Dee did not come to the Hope Center in Fraser for foreclosure counseling. She came because she needed food from its pantry.
“I was one who prided myself in giving and never taking,” Dee says. “Though I needed the food, I thought it was going to be a humiliating experience, but the Hope pantry is a very dignified place and I soon understood that I am not alone and should not be ashamed.”
Dee is 77 years old. Her husband died ten years ago and she lives on a fixed income in Sterling Heights. Because her husband had taken care of all their bills, Dee knew very little about managing household finances. She had never written a check until after he died.
Dee has suffered through several tragic events in the past few years. Her son’s wife died suddenly, and her son and his three children moved into Dee’s home after he lost his job. Dee was treated for breast cancer and is now in remission. The medical and additional household expenses exhausted her savings and her income does not cover her monthly bills.
During her intake interview for the pantry, Hope Center staff learned that Dee was falling behind on her mortgage and was afraid she would lose her home. They referred her to Teresa Torres, a foreclosure mitigation counselor with Southwest Solutions, who has been working out of the Hope Center two days a week since mid-August.
“After meeting with Teresa, I felt relieved, and that night I got a good night’s sleep for the first time in a long time,” Dee says.
Teresa is teaching Dee to manage her budget judiciously and to eliminate any unnecessary spending. With these measures in place, Dee is just able to balance her monthly budget, including the mortgage. At the same time, Teresa is working with Dee’s home lender on a loan modification that would make it easier for Dee to make her payments.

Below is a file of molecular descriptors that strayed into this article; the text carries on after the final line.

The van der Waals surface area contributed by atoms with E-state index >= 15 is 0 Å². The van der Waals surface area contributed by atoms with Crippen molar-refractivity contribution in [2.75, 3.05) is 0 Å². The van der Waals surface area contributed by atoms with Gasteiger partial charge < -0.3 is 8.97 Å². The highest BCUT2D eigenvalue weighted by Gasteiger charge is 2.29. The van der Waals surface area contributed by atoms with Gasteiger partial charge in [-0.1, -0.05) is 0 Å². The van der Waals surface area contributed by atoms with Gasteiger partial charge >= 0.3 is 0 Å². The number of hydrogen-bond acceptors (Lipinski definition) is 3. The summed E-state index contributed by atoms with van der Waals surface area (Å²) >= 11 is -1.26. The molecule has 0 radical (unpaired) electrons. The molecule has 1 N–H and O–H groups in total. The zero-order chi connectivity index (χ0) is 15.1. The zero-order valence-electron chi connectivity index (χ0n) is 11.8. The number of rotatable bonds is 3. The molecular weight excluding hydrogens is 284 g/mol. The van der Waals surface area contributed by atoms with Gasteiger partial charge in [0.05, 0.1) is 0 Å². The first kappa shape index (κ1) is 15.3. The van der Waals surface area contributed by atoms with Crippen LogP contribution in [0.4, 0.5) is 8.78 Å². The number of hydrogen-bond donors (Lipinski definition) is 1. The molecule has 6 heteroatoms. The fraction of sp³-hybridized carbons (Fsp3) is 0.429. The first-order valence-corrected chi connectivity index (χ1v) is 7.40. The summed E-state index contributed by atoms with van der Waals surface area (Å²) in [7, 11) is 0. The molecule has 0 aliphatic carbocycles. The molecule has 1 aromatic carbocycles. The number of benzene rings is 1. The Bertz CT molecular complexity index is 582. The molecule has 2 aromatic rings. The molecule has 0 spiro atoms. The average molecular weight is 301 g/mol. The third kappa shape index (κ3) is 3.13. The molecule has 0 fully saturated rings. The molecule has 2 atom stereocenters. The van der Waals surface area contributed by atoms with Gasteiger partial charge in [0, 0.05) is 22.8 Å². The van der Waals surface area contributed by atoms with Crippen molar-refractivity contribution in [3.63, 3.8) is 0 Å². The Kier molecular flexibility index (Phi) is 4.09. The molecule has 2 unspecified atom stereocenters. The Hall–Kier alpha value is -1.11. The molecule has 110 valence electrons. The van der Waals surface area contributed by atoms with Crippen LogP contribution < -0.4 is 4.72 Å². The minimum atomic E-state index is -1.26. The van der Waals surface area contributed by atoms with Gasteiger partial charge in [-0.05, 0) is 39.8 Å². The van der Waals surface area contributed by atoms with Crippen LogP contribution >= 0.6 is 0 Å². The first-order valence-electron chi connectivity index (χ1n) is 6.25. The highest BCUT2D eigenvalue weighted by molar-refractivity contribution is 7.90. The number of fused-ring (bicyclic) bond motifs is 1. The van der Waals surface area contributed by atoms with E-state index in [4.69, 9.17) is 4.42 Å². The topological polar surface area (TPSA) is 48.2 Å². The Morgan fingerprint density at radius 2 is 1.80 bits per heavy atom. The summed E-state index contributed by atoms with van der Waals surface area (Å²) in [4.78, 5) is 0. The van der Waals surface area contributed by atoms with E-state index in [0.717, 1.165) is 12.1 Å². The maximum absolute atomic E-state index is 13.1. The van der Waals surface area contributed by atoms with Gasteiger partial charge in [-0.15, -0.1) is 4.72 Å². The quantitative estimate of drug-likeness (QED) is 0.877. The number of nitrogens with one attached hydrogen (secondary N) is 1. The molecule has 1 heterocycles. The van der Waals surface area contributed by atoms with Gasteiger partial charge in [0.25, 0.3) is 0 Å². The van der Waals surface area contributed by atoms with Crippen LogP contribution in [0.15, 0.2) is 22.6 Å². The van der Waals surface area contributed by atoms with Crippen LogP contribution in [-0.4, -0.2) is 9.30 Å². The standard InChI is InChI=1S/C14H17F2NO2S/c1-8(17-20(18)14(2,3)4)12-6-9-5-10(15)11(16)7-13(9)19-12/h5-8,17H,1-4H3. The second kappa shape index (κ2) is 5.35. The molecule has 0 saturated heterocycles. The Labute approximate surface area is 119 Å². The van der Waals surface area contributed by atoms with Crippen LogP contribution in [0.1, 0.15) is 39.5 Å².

“Dee’s situation is similar to others that I’m working with at the Hope office,” Teresa says. “These are people who never thought they would need help, but because of job loss, health issues or other unexpected problems, they are struggling to feed their families and keep their homes.”
In the limited time that Teresa has been at the Hope office, she has seen about 20 clients. All had come to the center for food and then were directed to Teresa after they indicated they were worried about their homes.
The Hope Center opened in mid-June this year. Its location on Groesbeck Highway was chosen because 90% of Macomb County residents live within 10 miles of the site.
“The Hope Center is meant to be a one-stop shop for those who need humanitarian services,” says Chet Decker, its executive director. “The number of individuals and families in Macomb County who are in need of the basic necessities of life, like food and shelter, continues to grow at an alarming rate.”
Last month, the Hope Center pantry served 3,224 people and distributed more than 85,000 pounds of free food. The pantry is sponsored by Meijer and Gleaners Food Bank and is based on a “client-choice” model that allows consumers to choose their own items as if they were in a grocery store.
Southwest Solutions is one of a dozen community agencies that provide on-site services at Hope. These include housing assistance, grief counseling, support groups and other services. In addition to Teresa, Jacquelinne Rascon from Southwest Solutions works one day a week at the center. Jacquelinne provides counseling for first-time homebuyers and financial literacy coaching.
“Our presence at the Hope Center expands the reach of our services to families in Macomb County who will benefit from our expertise and experience to help them get through tough times and improve their lives,” says Hector Hernandez, head of the Housing Opportunity Center (HOC) at Southwest Solutions, where our homeownership counseling, financial literacy and workforce development services are based.
“We are strong advocates of the partnership model that the Hope Center represents, and we are working to promote collaborative efforts across metro Detroit to address issues that affect residents throughout the region,” Hector adds.